Mountain Statesman | March investigation leads to McCauley indictment

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TAYLOR COUNTY—After being found in an old abandoned apartment building in March, a defendant has been formally charged with the crime.

Christopher Edward McCauley, labeled a passenger by police, has been charged with entering a building other than a dwelling, a felony.

According to the criminal complaint filed by Grafton Police Department patrolman Misty Nicholas, she received a message from a Grafton town official about an older van backed up to the gates of the old building of the box factory, March 21.

Upon arriving at the scene, Constable Nicholas located a Dodge Ram 1500, with expired registration and inspection. She noted in her report that the keys to the vehicle were still in the ignition.

As she approached the building, the officer noticed that one of the bay doors was open and raised about 16 to 18 inches off the ground. It was then that she saw a man, described by Nicholas as about 5ft 11in tall, weighing almost 150lbs, with a shaggy brown beard, inside the old factory.

According to the report, the officer saw the subject pulling large black cables toward the open bay door.

When told to stop what he was doing and get out to talk to Nicholas, the man turned and ran into the abandoned factory, out of sight of the officer. Due to the size of the structure, Nicholas called in reinforcements to sweep the location.

Taylor County Sheriff’s Department Chief Deputy Randy Durrett and West Virginia State Police Corporal Loren Knotts assisted Nicholas in his search of the building, but the subject was not found at inside.

Nicholas then returned to the parked van, where she found clothing, a gym bag and several hand tools typically used for cutting into the bed of the truck.

She then turned her attention to the large cables from which she saw the male subject heading towards the door. Inside the building, the officer noted several severed wire strands containing copper, as well as two pairs of wire cutters that were handled by the suspect.

The report says Nicholas had the truck towed off the scene and obtained a search warrant for the vehicle.

While executing the warrant, the officer found a receipt for a local store and, after visiting the establishment, she was advised of the subject’s identification as Christopher Edward McCauley.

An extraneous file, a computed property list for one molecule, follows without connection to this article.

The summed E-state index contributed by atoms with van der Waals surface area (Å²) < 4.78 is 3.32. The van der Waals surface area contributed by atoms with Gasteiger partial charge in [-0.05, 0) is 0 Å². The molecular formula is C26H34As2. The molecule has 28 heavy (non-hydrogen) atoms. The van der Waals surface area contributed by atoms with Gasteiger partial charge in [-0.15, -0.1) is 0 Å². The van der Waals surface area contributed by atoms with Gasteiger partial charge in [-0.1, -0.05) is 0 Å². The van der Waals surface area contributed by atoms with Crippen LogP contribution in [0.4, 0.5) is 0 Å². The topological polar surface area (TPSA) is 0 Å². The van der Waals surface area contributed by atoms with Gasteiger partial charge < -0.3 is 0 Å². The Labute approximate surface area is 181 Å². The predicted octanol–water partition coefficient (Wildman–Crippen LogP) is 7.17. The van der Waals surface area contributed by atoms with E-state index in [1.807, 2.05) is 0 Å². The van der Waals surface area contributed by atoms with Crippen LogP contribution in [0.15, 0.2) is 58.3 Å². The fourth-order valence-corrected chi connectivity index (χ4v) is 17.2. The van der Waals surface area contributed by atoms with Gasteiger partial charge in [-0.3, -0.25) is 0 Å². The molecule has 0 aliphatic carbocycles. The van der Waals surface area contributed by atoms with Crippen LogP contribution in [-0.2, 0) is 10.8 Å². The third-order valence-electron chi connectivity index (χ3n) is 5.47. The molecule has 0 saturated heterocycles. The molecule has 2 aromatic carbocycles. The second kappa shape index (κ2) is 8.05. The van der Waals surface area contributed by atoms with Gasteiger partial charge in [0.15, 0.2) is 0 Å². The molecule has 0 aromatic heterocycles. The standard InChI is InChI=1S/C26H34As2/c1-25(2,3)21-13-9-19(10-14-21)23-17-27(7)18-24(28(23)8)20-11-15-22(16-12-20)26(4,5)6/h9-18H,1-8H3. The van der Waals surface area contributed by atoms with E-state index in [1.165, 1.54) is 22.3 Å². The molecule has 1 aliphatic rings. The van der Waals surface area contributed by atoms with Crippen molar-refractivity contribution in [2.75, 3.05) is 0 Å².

The identification was confirmed by a search of the call recording system used by the police.

The search of the vehicle also revealed items coated in a white powdery substance, in addition to a small white paper envelope secured with electrical tape containing the substance which the officer said was packaged in a manner consistent with fentanyl packaging.

Due to the belief that the powder was in fact fentanyl, it was sent to the West Virginia State Police forensic laboratory for drug identification.

Officers attempted to contact McCauley at a family member’s home, but were unsuccessful.

However, they were able to get in touch with representatives from the property of the old box factory and he revealed to officers that the wiring and plumbing lines inside the building had been cut and removed. He further stated that the suspect entered the building without permission.

During the search of the truck, it was revealed that the registration had been made in the name of a third party. When officers contacted the owner of the truck, he told police the suspect had taken possession of the vehicle, having purchased it for $100.

A deal had been made between the truck’s previous owner and McCauley to get the truck and title back, but the individual told police that when he woke up the next morning the truck was missing.

Nicholas noted in his report that the previous owner had contacted McCauley and asked if he had picked up the truck and he said he had. Further plans were made to meet at the DMV to transfer the license and title to McCauley’s name, but the suspect did not comply.

The previous owner then filed a report with the West Virginia State Police Morgantown Detachment in April for the stolen plates.

McCauley was eventually located and taken into police custody, before being questioned and formally charged with the crime of entering a building other than a dwelling earlier this month.

If convicted of the charge, he could face a potential one to ten years in a state correctional facility.

Additional charges could be brought against the suspect.

McCauley is currently being held at Tygart Valley Regional Jail without bond.

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